What is behind the Harvard president's resignation?

The president of Harvard University, Claudine Gay, has resigned in the wake of twin accusations that she had failed to sufficiently distance herself from antisemitic positions and that she had committed plagiarism in numerous publications. When asked in a congressional hearing whether calling for the genocide of Jews violates university rules, she replied that it depended on the context.

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Le Figaro (FR) /

A fair decision

Columnist Eliott Mamane stresses the important role of the plagiarism allegations in Le Figaro:

“The most important thing to note is that despite her clear support for numerous antisemitic activists in the academic world (including pro-Hamas professors and students), Claudine Gay was not forced out of office because of her inability to condemn calls for genocide against the Jews, but because of suspected plagiarism. It was only new allegations which brought the total number of accusations on this issue up to almost 50 that led to her resignation. ... It would be unfair to the students, who are subject to stringent plagiarism checks, to take a lax approach with regard to their president.”

Süddeutsche Zeitung (DE) /

Not an antisemite

The Süddeutsche Zeitung defends Gay against accusations of antisemitism:

“The pro-Palestinian demonstrations at Harvard were in part anti-Israel, antisemitic, oblivious to history and aggressive. Gay has emphasised that antisemitism has no place at Harvard. Again and again, vigorously and plausibly. But were the demonstrations really calling for genocide? Gay wanted to differentiate in a field that only recognises two sides. She will forever have to put up with the accusation of being a tainted academic. But not the accusation of being antisemitic.”

The Guardian (GB) /

A crusade against education

The outrage over Gay has nothing to do with accusations of plagiarism, The Guardian argues:

“It [also] has nothing to do with Claudine Gay. Her resignation is merely the latest episode in the rightwing's assault on education - a project that has increased in its virulence and success in recent years, but which has been decades in the making. Republicans hate education, and they have demonstrated this hate in both their policymaking and in the public theatre of their cultural grievance. ... Both the media and the American university system had an opportunity to see the attacks on her in the context of Republicans' broader anti-education crusade.”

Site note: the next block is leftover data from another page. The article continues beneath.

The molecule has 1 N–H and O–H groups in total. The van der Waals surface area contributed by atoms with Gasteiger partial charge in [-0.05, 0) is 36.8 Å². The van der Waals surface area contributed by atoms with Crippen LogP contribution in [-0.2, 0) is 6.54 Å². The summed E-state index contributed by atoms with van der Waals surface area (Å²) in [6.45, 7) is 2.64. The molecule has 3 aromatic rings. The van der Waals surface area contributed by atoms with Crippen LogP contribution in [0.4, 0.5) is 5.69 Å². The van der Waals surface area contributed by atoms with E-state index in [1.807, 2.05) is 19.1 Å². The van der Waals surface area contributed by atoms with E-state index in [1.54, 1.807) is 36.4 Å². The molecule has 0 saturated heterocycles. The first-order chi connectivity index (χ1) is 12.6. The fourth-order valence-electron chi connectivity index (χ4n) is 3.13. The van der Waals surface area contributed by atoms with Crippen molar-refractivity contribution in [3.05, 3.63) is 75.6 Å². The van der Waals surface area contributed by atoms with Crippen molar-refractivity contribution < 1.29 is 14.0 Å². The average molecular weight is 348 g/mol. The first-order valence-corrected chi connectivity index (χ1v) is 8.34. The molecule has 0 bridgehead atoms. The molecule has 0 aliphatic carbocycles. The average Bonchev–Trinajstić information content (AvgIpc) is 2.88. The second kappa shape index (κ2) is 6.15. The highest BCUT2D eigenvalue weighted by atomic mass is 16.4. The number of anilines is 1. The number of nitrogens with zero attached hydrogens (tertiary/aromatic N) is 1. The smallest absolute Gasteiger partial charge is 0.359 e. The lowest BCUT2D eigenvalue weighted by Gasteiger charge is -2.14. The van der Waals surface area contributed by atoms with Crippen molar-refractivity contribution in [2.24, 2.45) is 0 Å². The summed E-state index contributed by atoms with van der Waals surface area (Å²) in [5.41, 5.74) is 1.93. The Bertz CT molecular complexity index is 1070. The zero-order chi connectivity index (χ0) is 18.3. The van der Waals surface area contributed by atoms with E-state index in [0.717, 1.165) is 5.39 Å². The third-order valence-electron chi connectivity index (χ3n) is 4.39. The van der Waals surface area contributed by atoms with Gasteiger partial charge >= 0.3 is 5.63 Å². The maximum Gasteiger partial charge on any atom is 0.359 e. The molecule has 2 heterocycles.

De Volkskrant (NL) /

Anti-woke smells blood

Conservatives outside the US will also use this case to push their agenda, De Volkskrant predicts:

“The conflict over the 'left-wing indoctrination' of universities is also being waged in the Netherlands and will become fiercer now that this battle has been won. Anti-woke now smells blood. Reactionary opinion-makers have seen how effective it can be to use woke's weapons against woke. Outrage and grievance pay off. After social justice warriors wielded an ever-expanding definition of discrimination - with criticism of black or transgender people quickly being equated with hate or worse - we now see the same dynamics at work among a section of the right.”

Svenska Dagbladet (SE) /

Back to old values

According to Svenska Dagbladet, the president did the right thing:

“Of course, Gay cannot be held entirely responsible for how Harvard has developed. The hypocrisy surrounding the limits of free speech is the result of one-sided radicalism having been elevated to the level of an institutional campus religion. At the same time, the storm of criticism in recent months will hopefully open the door for a certain degree of introspection at American universities. A modest piece of advice would be to try something new - or rather something old and tried and tested.”